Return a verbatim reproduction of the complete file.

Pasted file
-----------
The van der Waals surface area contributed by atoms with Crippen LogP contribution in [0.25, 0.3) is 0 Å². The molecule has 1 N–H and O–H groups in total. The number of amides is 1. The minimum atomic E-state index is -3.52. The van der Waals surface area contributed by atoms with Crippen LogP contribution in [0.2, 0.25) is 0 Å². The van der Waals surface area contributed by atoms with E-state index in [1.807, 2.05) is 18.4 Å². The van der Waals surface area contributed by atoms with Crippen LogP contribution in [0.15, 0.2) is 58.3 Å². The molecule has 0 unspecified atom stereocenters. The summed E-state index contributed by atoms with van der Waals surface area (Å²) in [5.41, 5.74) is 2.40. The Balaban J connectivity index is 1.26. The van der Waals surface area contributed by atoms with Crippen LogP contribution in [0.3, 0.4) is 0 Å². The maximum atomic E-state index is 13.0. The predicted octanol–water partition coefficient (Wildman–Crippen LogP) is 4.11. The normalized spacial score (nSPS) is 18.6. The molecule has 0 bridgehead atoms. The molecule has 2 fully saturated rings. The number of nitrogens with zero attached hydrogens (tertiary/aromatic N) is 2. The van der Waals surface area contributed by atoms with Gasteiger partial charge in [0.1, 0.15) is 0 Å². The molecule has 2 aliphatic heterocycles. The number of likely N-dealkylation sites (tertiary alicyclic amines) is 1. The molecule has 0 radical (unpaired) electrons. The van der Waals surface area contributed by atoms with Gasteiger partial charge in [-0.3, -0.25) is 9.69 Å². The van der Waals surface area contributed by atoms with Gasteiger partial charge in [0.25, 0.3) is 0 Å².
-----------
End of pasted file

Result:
The van der Waals surface area contributed by atoms with Crippen LogP contribution in [0.25, 0.3) is 0 Å². The molecule has 1 N–H and O–H groups in total. The number of amides is 1. The minimum atomic E-state index is -3.52. The van der Waals surface area contributed by atoms with Crippen LogP contribution in [0.2, 0.25) is 0 Å². The van der Waals surface area contributed by atoms with E-state index in [1.807, 2.05) is 18.4 Å². The van der Waals surface area contributed by atoms with Crippen LogP contribution in [0.15, 0.2) is 58.3 Å². The molecule has 0 unspecified atom stereocenters. The summed E-state index contributed by atoms with van der Waals surface area (Å²) in [5.41, 5.74) is 2.40. The Balaban J connectivity index is 1.26. The van der Waals surface area contributed by atoms with Crippen LogP contribution in [0.3, 0.4) is 0 Å². The maximum atomic E-state index is 13.0. The predicted octanol–water partition coefficient (Wildman–Crippen LogP) is 4.11. The normalized spacial score (nSPS) is 18.6. The molecule has 0 bridgehead atoms. The molecule has 2 fully saturated rings. The number of nitrogens with zero attached hydrogens (tertiary/aromatic N) is 2. The van der Waals surface area contributed by atoms with Gasteiger partial charge in [0.1, 0.15) is 0 Å². The molecule has 2 aliphatic heterocycles. The number of likely N-dealkylation sites (tertiary alicyclic amines) is 1. The molecule has 0 radical (unpaired) electrons. The van der Waals surface area contributed by atoms with Gasteiger partial charge in [-0.3, -0.25) is 9.69 Å². The van der Waals surface area contributed by atoms with Gasteiger partial charge in [0.25, 0.3) is 0 Å².